• Posted on: 04/04/2018

    Starbucks shifts happy hour to invite-only

    Starbucks's Invite Only initiative certainly addresses the consumer trend of “personalization” by making the rewards members feel special and they are keeping to one of the valuable characteristics of a great reward program of treating top customers like VIPs. However, Starbucks is missing on the current retail trend of convenience and on a key success trait for reward programs of keeping it simple. It is too complicated for the end user to use the reward. For example, it varies each time (by day and offer). If the goal is to increase customer visit frequency, simply double the star points from 3-6 p.m. Programs have to be simple and transparent to use. In the last statistics I have seen, a normal reward member visits Starbucks 18 times per month and the highly loyal Starbucks customer (about 10% of the customers) visits twice a day. Perhaps the goal should be to increase shopper frequency to 2x a day to 20%. Typically, rewards customers are less price sensitive and more profitable so discounting may not be the answer. Giving more rewards points during certain times requires no effort from the customer, allows for customers to choose their own rewards (not limiting to certain products) and redemption is “as earned” which makes the workload less burdensome on the baristas.
  • Posted on: 04/04/2018

    Bed Bath & Beyond offers an exchange for Toys ‘R’ Us gift cards

    BBY was very wise to make an attempt to gain market share by accepting the TRU gift cards. However, BBY should give full credit for the gift card if they want to swoop in and get the customer’s attention. With all of the discounting that BBY does, what would be the logic to play it short with partial redemption? Penny-wise, pound-foolish? The only logic for the redemption of about 64% may be the cost involved by the third party to convert the gift cards to BBY. The timing of redemption seems off as well as noted in other posts. Creatively come up with April Madness and extend the deadline to broaden the possibility of a higher redemption rate. Acquisition rates for new customers is high and by accepting the TRU gift cards, BBY can gain market share at a relatively low cost.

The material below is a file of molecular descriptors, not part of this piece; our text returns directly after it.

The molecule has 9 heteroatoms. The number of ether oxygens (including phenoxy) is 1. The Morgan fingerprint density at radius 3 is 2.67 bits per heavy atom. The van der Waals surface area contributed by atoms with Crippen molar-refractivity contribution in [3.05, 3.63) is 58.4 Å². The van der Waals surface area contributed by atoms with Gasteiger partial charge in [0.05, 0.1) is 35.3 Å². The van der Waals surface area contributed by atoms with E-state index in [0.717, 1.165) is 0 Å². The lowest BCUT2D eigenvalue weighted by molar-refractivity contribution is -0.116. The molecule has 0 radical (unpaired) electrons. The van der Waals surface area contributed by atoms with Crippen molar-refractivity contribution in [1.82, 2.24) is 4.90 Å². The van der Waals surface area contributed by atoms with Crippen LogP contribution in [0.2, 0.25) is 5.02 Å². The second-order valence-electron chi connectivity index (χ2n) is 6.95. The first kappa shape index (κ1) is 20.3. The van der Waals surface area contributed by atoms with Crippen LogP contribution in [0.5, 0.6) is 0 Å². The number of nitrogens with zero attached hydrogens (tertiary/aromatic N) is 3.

• Posted on: 03/29/2018

    Do men and women still shop differently?

    Women and men do shop differently, first and foremost, MEN DON’T HUNT when it comes to shopping. They live on the premise of “what does it do, why do I need it and how much is it.” Applying any more effort than this is not traditionally how men shop. Hence, when shopping for discount merchandise they are not ones to shop in off-price retailers and more likely to shop in outlet specially stores. While traditional shopping behaviors of men and women have generally remained unchanged over time, even with the advent of technology as the article suggests, it would be prudent for retailers to fully understand their target markets before making significant changes in the gender segmentation. For example, the target markets of Millennials and Gen Z have a broader segment of non-binary which is people who do not identify with either gender. In this case, retailers who have these target markets may want to develop strategies that create opportunities of less segmentation whereas the target market of Boomers may want to keep segmentation based on gender.